Why does one orchard have many earwigs while another has only few? And if only a few are present, how can one ensure more are in place? This is the subject of a new research project by the Dutch fruit growers association (NFO) and Wageningen UR. “Apple and pear farmers obviously want lots of earwigs in their orchards,” says Herman Helsen, entomologist and leader of the project. “They are extremely useful against problems such as the woolly apple aphid and pear psylla.”
Insect with parental care
The earwig is one of the few insects that actually provide parental care. In autumn the adult insects go into the soil to overwinter. In the early spring they build an underground nest where the female protects and cares for the eggs. Once the young have reached the third ‘nymph stage’, they head into the plants, where they feed on insects, fungi or algae.
DNA analysis of stomach contents
It is not known what the youngest earwigs eat in the nest, Helsen explains: “You can check the stomach contents under the microscope, but the results are minimal. At most we find a lice leg here and there. Only by performing DNA analyses on the stomach contents can we learn more, and find genetic material of springtails and mites, among others.”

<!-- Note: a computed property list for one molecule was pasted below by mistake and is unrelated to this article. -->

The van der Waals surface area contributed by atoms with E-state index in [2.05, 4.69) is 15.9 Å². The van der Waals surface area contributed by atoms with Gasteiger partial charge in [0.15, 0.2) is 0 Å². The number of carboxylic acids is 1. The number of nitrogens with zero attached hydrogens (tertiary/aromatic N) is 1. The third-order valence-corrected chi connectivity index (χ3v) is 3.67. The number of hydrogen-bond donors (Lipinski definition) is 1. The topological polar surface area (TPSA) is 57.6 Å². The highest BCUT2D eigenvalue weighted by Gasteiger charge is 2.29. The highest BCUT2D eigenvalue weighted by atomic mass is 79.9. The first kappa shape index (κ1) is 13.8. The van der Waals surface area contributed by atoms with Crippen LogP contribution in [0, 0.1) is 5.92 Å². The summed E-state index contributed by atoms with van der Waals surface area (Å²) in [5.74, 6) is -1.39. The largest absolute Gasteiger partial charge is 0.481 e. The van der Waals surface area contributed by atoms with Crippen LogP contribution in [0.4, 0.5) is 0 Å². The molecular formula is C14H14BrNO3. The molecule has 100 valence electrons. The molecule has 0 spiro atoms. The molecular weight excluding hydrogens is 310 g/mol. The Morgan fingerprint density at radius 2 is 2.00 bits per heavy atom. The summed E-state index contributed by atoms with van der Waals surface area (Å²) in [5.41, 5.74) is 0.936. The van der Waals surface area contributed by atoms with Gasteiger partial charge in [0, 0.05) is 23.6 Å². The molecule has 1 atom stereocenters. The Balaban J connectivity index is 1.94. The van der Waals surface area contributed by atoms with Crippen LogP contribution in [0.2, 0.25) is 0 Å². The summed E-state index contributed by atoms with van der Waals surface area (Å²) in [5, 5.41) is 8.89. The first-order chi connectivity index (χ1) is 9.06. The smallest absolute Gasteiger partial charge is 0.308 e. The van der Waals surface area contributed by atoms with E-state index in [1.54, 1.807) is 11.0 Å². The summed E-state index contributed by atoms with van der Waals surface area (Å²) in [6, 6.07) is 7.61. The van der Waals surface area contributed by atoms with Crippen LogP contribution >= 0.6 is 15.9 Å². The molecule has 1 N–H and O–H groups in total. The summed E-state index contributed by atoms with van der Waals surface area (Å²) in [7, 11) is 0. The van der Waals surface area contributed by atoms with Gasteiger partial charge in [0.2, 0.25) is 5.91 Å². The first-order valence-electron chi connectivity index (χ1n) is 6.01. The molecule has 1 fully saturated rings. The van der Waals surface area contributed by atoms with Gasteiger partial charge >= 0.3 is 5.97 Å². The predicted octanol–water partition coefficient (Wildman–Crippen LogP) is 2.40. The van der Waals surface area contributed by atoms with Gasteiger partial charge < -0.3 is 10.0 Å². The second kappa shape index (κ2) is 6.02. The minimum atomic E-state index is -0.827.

Wageningen UR and the NFO recently received a grant from the Top Sector Horticulture and Starting Materials for a new research project. The main question for Helsen and his colleague scientist Karin Winkler is: what is the difference between an orchard with few earwigs and one with many? “Could it be the availability of food in the soil for the young insects in the stage that they still live in the soil? And, if so, could one stimulate the number of earwigs by improving the conditions in the orchard? If this is the case, it could eventually lead to a reduction in the use of synthetic products against lice and other pests.”
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